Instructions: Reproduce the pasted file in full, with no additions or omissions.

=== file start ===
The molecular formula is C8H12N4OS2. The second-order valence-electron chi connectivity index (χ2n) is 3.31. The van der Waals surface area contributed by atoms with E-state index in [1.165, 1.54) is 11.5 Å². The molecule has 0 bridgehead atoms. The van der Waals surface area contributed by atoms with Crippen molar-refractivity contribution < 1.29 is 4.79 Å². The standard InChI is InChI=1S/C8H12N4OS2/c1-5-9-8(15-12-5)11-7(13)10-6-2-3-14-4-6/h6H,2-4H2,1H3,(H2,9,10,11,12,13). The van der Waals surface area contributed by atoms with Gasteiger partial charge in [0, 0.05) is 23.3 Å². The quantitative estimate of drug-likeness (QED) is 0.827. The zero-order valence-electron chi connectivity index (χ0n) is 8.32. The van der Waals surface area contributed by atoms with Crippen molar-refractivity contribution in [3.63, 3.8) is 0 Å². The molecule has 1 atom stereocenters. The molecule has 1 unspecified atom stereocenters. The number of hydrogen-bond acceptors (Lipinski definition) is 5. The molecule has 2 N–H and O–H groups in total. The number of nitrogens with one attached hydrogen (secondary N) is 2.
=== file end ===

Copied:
The molecular formula is C8H12N4OS2. The second-order valence-electron chi connectivity index (χ2n) is 3.31. The van der Waals surface area contributed by atoms with E-state index in [1.165, 1.54) is 11.5 Å². The molecule has 0 bridgehead atoms. The van der Waals surface area contributed by atoms with Crippen molar-refractivity contribution < 1.29 is 4.79 Å². The standard InChI is InChI=1S/C8H12N4OS2/c1-5-9-8(15-12-5)11-7(13)10-6-2-3-14-4-6/h6H,2-4H2,1H3,(H2,9,10,11,12,13). The van der Waals surface area contributed by atoms with Gasteiger partial charge in [0, 0.05) is 23.3 Å². The quantitative estimate of drug-likeness (QED) is 0.827. The zero-order valence-electron chi connectivity index (χ0n) is 8.32. The van der Waals surface area contributed by atoms with Crippen molar-refractivity contribution in [3.63, 3.8) is 0 Å². The molecule has 1 atom stereocenters. The molecule has 1 unspecified atom stereocenters. The number of hydrogen-bond acceptors (Lipinski definition) is 5. The molecule has 2 N–H and O–H groups in total. The number of nitrogens with one attached hydrogen (secondary N) is 2.